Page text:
APPELLATE COURT OF ILLINOIS, FIRST DISTRICT, THIRD DIVISION
538 N.E.2d 751, 182 Ill. App. 3d 926, 131 Ill. Dec. 376 1989.IL.658
Appeal from the Circuit Court of Cook County; the Hon. Charles J. Durham, Judge, presiding.
PRESIDING JUSTICE FREEMAN delivered the opinion of the court. WHITE and CERDA, JJ., concur.
DECISION OF THE COURT DELIVERED BY THE HONORABLE JUDGE FREEMAN
Plaintiff, Kenneth Ziekert, sued defendant, David Cox, for personal injuries sustained when defendant's automobile rear-ended plaintiff's automobile on the Kennedy expressway. At the close of all the evidence, the trial court granted plaintiff directed verdicts finding that he had not been contributorily negligent and that defendant had been negligent, as a matter of law. Thereafter, the jury awarded plaintiff $96,500 in damages. Defendant appeals.
At trial, plaintiff testified that he left his office in downtown Chicago at approximately 5:30 p.m. on December 2, 1977, a weekday, and drove to the Kennedy expressway, which he normally travelled on his way home. When plaintiff exited the westbound express lanes, traffic came to a stop at the intersection of the Kennedy and Edens expressways. Plaintiff "came to a stop because of traffic stopping up ahead." Plaintiff described his stop as "gradual" and "complete." After stopping his vehicle, plaintiff reached to turn the volume on his radio down. While so doing, plaintiff's vehicle was struck from behind. Plaintiff was "violently thrown backwards" in his seat, felt as if he "was going backward over the . . . front seat" and "was immediately disoriented" for about a minute or two. After the collision, defendant told plaintiff that he had been "looking over his shoulder to learn if traffic was clear so he could pass" plaintiff's stopped vehicle.
Plaintiff's expert witness, Dr. John Shea, a neurosurgeon, testified through an evidence deposition. Dr. Shea reviewed the records of plaintiff's treatment for health problems he experienced after the accident. Those records consisted of plaintiff's treatment at the emergency room of Sherman Hospital in Elgin, Illinois, and records of Drs. Lea, Mansfield and Campbell, the latter of the Mayo Clinic in Rochester, Minnesota. He also reviewed the records of plaintiff's examination by Dr. William Grimm, a neuropsychologist to whom Dr. Shea referred plaintiff, and the records of plaintiff's ophthalmological examination. Dr. Shea stated that these are the types of records normally relied upon by experts in the field. Dr. Shea also examined plaintiff in October 1987. Dr. Shea testified extensively regarding, inter alia, the causes and symptoms of traumatic brain injury in general and pseudotumor cerebri in particular, as well as the methods of diagnosis of the latter. After reviewing the plaintiff's medical records, Dr. Shea stated his opinion, based on a reasonable degree of medical and neurological certainty, that plaintiff had a pseudotumor cerebri which was caused by a traumatic occlusion or blockage of the right sinus. Finally, Dr. Shea testified that after examining plaintiff and reviewing the report of Dr. Grimm, it was his opinion that plaintiff's pseudotumor cerebri was proximately caused by the accident with defendant.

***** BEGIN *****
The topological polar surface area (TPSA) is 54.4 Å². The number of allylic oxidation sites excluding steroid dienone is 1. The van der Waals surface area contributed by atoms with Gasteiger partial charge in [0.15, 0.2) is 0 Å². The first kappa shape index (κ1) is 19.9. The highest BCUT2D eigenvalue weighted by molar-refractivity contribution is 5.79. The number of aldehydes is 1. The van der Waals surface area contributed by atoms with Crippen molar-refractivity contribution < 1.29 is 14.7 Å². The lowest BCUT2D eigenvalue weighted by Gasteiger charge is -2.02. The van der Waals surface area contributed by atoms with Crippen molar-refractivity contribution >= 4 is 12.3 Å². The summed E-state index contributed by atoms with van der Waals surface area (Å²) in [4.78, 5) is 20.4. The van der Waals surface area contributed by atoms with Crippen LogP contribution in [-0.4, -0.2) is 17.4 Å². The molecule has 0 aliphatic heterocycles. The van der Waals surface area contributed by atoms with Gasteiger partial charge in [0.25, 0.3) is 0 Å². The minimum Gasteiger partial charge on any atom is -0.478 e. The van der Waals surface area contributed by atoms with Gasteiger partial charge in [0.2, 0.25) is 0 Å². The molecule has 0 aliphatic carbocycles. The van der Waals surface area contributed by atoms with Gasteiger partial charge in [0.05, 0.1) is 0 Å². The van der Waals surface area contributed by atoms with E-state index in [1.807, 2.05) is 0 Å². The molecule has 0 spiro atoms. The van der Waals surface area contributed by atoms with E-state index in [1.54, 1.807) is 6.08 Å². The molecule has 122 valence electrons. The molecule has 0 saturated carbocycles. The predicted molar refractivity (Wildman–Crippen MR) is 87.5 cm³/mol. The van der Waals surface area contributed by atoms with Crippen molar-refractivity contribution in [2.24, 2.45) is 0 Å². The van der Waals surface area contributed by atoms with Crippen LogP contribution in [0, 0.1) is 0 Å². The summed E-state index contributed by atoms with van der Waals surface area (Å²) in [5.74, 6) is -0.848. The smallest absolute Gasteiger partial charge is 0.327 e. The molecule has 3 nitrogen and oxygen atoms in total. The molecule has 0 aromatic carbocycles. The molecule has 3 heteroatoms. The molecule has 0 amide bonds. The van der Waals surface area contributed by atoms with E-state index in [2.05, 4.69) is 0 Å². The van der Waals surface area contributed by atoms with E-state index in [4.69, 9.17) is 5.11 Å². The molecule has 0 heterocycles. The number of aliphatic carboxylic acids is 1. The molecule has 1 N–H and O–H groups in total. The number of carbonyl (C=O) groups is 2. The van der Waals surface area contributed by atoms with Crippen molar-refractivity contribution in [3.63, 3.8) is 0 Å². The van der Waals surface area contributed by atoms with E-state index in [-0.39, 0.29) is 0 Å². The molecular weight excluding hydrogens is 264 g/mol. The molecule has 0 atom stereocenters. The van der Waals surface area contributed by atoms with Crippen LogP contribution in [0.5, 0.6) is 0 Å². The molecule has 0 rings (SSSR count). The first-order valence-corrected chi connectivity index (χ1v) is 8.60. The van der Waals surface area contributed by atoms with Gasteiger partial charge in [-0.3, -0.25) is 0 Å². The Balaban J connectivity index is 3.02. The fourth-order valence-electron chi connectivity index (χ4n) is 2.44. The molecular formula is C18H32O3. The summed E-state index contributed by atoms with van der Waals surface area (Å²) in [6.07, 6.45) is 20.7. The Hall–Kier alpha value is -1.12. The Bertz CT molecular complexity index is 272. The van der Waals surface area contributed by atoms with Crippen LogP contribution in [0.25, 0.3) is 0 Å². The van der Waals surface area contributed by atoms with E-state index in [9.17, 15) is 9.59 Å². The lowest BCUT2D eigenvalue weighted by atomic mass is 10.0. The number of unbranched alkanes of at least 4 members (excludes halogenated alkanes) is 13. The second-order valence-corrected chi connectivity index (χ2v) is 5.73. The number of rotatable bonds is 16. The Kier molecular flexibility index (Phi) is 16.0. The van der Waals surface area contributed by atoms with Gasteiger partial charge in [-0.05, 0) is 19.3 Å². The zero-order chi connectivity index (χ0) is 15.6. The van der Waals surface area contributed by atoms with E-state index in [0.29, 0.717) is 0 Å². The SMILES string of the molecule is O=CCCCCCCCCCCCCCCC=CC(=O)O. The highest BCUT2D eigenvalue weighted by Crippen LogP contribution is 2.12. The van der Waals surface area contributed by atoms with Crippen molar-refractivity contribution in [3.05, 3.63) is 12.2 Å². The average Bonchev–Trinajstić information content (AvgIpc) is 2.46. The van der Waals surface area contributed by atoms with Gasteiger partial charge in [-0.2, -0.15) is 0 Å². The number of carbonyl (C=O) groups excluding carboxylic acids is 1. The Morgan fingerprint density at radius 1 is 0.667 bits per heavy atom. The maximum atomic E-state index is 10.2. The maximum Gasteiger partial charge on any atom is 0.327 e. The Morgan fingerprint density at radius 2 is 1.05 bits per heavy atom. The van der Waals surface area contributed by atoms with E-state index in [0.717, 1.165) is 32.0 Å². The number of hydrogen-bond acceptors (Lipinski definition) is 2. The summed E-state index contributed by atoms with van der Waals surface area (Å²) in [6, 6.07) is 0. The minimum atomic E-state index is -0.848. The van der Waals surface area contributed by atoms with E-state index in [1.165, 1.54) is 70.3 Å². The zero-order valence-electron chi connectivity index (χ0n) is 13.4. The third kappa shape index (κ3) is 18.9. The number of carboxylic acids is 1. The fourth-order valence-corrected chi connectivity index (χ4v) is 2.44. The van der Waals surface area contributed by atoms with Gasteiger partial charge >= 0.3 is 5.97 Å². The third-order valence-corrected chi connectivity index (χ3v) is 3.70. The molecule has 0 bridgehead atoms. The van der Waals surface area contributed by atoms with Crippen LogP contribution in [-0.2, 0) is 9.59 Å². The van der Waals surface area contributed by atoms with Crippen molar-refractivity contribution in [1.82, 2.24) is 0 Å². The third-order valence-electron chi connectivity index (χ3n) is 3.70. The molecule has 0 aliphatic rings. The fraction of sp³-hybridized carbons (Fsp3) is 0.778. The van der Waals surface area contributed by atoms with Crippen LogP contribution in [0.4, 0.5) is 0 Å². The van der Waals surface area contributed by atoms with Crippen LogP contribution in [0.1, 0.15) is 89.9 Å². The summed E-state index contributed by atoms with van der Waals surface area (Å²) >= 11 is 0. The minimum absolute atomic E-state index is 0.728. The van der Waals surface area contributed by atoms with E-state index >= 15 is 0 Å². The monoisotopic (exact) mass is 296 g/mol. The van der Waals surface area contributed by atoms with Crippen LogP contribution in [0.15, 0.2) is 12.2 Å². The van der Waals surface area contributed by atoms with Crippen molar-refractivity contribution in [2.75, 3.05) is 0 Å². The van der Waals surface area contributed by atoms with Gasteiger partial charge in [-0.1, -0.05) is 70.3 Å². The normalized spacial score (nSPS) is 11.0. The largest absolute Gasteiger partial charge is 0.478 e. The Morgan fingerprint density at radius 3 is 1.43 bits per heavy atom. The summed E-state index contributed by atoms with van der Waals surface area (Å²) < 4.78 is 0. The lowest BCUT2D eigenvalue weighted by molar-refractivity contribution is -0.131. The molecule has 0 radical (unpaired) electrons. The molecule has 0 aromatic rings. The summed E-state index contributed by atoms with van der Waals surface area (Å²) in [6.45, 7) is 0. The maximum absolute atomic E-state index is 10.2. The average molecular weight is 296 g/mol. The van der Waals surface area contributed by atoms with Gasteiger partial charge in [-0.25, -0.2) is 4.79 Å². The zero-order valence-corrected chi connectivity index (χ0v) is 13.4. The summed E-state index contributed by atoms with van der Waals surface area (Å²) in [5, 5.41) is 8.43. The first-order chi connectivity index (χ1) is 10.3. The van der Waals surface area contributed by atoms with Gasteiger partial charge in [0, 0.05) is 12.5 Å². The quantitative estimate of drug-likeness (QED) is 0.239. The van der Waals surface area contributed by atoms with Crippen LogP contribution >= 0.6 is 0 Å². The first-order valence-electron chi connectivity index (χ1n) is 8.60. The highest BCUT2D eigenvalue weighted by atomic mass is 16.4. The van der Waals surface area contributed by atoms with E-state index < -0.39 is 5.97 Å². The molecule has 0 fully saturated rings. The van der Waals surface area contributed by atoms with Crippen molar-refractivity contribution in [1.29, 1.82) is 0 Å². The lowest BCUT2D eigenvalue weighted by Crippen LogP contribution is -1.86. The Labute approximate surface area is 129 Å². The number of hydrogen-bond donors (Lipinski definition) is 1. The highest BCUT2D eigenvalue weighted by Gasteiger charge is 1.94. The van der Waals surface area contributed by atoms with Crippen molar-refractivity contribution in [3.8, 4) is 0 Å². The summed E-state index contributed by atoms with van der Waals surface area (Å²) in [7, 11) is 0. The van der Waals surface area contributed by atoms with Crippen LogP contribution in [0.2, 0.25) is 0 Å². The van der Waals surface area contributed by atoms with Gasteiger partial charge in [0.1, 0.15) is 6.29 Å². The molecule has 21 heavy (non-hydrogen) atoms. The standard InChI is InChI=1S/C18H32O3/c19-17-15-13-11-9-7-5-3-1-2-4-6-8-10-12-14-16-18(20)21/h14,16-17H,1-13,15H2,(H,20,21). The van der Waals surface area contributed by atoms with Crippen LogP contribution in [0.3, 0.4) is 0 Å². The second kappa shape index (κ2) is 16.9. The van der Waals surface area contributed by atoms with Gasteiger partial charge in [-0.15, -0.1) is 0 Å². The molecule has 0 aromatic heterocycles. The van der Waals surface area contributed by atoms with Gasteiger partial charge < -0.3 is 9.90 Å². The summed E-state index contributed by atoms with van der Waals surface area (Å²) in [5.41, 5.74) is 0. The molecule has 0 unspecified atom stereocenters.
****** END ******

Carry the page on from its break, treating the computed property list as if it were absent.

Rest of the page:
Over defendant's objection based on plaintiff's failure to disclose his identity until the day before the trial started, the trial court allowed Dr. Grimm to testify for plaintiff. Dr. Grimm conducted a mental status examination of plaintiff to determine his orientation and performed a series of tests on plaintiff to determine whether he had any cognitive difficulties. As a result of his examination and tests, Dr. Grimm determined that plaintiff exhibited mild difficulties in concentration and spatial perception. He also concluded that plaintiff was experiencing an enhanced sense of stress and anxiety since his accident. At the end of his examination, Dr. Grimm recommended to plaintiff "learning a new set of skills" to help him deal with daily stresses more effectively.
Defendant testified that the accident with plaintiff occurred on the Kennedy expressway beyond both the merger of the express and local lanes and the separation of the Kennedy and Edens expressways. It occurred at about 8 p.m. when it was dark and the traffic was heavy but was the "usual rush hour traffic." At that time, defendant "went to change lanes." In so doing, he turned on his turn signal, looked into his rearview mirror and turned his head over his right shoulder to check his blind spot. By the time he looked forward again, defendant saw two brakelights on, realized that traffic was stopped ahead of him, and collided into the rear of plaintiff's car.
For defendant, Dr. James Mansfield, a neurosurgeon who treated plaintiff in 1981 and the first to diagnose plaintiff's condition as a pseudotumor cerebri, testified that the collision did not cause plaintiff's condition. Defendant's expert, Dr. Marshall Matz, also a neurosurgeon, agreed with Dr. Campbell's Conclusion that the cause of plaintiff's sinus occlusion, which, in turn, caused the pseudotumor, was unknown. However, Dr. Matz did state that the collision with defendant did not cause plaintiff to develop the sinus occlusion.
On appeal, defendant first contends the trial court erred in denying him a judgment n.o.v. because plaintiff failed to prove that defendant proximately caused his injuries. Defendant asserts that Dr. Shea's testimony that plaintiff's pseudotumor cerebri was caused by the collision was outweighed by that of Drs. Mansfield and Matz.
A judgment n.o.v. is proper only where all the evidence, when viewed in its aspect most favorable to the nonmovant, so overwhelmingly favors the movant that no contrary verdict based on the evidence could ever stand. Pedrick v. Peoria & ...